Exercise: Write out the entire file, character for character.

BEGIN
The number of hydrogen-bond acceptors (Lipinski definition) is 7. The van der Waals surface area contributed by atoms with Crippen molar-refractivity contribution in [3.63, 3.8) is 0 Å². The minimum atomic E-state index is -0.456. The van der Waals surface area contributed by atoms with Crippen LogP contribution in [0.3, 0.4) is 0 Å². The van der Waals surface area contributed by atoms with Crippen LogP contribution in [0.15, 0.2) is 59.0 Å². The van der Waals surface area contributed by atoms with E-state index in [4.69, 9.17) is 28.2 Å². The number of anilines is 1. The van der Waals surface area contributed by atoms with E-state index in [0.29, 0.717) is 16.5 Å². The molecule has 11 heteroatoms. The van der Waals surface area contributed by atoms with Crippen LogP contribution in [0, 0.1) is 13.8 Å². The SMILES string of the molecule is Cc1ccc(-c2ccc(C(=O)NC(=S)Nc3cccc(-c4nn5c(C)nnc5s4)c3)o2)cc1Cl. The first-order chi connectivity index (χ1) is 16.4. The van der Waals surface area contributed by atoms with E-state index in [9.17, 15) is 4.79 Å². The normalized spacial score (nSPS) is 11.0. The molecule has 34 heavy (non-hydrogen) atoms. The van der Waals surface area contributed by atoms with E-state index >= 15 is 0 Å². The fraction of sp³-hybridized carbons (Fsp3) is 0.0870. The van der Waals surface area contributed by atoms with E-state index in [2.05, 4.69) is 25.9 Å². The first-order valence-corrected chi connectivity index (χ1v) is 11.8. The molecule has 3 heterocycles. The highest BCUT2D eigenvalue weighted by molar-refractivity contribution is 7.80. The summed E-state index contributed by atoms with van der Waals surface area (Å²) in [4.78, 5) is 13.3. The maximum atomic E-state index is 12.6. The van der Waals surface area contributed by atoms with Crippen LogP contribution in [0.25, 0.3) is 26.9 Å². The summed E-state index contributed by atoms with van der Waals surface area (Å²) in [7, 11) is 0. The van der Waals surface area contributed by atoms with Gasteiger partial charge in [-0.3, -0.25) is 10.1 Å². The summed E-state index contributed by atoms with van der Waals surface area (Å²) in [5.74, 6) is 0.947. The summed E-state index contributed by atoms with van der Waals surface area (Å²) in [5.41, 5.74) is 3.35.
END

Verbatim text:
The number of hydrogen-bond acceptors (Lipinski definition) is 7. The van der Waals surface area contributed by atoms with Crippen molar-refractivity contribution in [3.63, 3.8) is 0 Å². The minimum atomic E-state index is -0.456. The van der Waals surface area contributed by atoms with Crippen LogP contribution in [0.3, 0.4) is 0 Å². The van der Waals surface area contributed by atoms with Crippen LogP contribution in [0.15, 0.2) is 59.0 Å². The van der Waals surface area contributed by atoms with E-state index in [4.69, 9.17) is 28.2 Å². The number of anilines is 1. The van der Waals surface area contributed by atoms with E-state index in [0.29, 0.717) is 16.5 Å². The molecule has 11 heteroatoms. The van der Waals surface area contributed by atoms with Crippen LogP contribution in [0, 0.1) is 13.8 Å². The SMILES string of the molecule is Cc1ccc(-c2ccc(C(=O)NC(=S)Nc3cccc(-c4nn5c(C)nnc5s4)c3)o2)cc1Cl. The first-order chi connectivity index (χ1) is 16.4. The van der Waals surface area contributed by atoms with E-state index in [9.17, 15) is 4.79 Å². The normalized spacial score (nSPS) is 11.0. The molecule has 34 heavy (non-hydrogen) atoms. The van der Waals surface area contributed by atoms with E-state index >= 15 is 0 Å². The fraction of sp³-hybridized carbons (Fsp3) is 0.0870. The van der Waals surface area contributed by atoms with E-state index in [2.05, 4.69) is 25.9 Å². The first-order valence-corrected chi connectivity index (χ1v) is 11.8. The molecule has 3 heterocycles. The highest BCUT2D eigenvalue weighted by molar-refractivity contribution is 7.80. The summed E-state index contributed by atoms with van der Waals surface area (Å²) in [4.78, 5) is 13.3. The maximum atomic E-state index is 12.6. The van der Waals surface area contributed by atoms with Crippen LogP contribution in [0.25, 0.3) is 26.9 Å². The summed E-state index contributed by atoms with van der Waals surface area (Å²) in [7, 11) is 0. The van der Waals surface area contributed by atoms with Gasteiger partial charge in [-0.3, -0.25) is 10.1 Å². The summed E-state index contributed by atoms with van der Waals surface area (Å²) in [5.74, 6) is 0.947. The summed E-state index contributed by atoms with van der Waals surface area (Å²) in [5.41, 5.74) is 3.35.